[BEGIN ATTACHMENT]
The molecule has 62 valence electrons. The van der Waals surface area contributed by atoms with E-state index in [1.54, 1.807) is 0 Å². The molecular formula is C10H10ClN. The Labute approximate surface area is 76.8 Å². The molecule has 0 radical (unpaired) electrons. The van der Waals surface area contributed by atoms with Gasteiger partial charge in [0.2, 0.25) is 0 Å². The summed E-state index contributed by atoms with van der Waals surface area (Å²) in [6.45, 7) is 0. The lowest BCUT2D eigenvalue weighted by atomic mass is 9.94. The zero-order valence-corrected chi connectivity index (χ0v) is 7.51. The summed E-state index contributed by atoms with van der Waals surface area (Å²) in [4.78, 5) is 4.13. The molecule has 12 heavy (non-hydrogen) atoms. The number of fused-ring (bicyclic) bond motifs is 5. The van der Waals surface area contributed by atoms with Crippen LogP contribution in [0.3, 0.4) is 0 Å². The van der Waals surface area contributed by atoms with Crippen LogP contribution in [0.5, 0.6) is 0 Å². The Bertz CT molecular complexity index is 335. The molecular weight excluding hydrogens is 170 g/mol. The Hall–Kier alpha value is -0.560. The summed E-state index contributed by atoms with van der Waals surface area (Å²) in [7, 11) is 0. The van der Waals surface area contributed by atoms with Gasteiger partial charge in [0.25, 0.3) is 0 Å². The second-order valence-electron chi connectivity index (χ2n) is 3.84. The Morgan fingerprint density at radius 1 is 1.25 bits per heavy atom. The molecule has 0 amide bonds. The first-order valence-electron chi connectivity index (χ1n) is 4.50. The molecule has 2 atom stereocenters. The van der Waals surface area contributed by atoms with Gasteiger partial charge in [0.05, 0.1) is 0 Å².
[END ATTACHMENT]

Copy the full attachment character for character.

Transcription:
The molecule has 62 valence electrons. The van der Waals surface area contributed by atoms with E-state index in [1.54, 1.807) is 0 Å². The molecular formula is C10H10ClN. The Labute approximate surface area is 76.8 Å². The molecule has 0 radical (unpaired) electrons. The van der Waals surface area contributed by atoms with Gasteiger partial charge in [0.2, 0.25) is 0 Å². The summed E-state index contributed by atoms with van der Waals surface area (Å²) in [6.45, 7) is 0. The lowest BCUT2D eigenvalue weighted by atomic mass is 9.94. The zero-order valence-corrected chi connectivity index (χ0v) is 7.51. The summed E-state index contributed by atoms with van der Waals surface area (Å²) in [4.78, 5) is 4.13. The molecule has 12 heavy (non-hydrogen) atoms. The number of fused-ring (bicyclic) bond motifs is 5. The van der Waals surface area contributed by atoms with Crippen LogP contribution in [0.3, 0.4) is 0 Å². The van der Waals surface area contributed by atoms with Crippen LogP contribution in [0.5, 0.6) is 0 Å². The Bertz CT molecular complexity index is 335. The molecular weight excluding hydrogens is 170 g/mol. The Hall–Kier alpha value is -0.560. The summed E-state index contributed by atoms with van der Waals surface area (Å²) in [7, 11) is 0. The van der Waals surface area contributed by atoms with Gasteiger partial charge in [0.25, 0.3) is 0 Å². The second-order valence-electron chi connectivity index (χ2n) is 3.84. The Morgan fingerprint density at radius 1 is 1.25 bits per heavy atom. The molecule has 0 amide bonds. The first-order valence-electron chi connectivity index (χ1n) is 4.50. The molecule has 2 atom stereocenters. The van der Waals surface area contributed by atoms with Gasteiger partial charge in [0.05, 0.1) is 0 Å².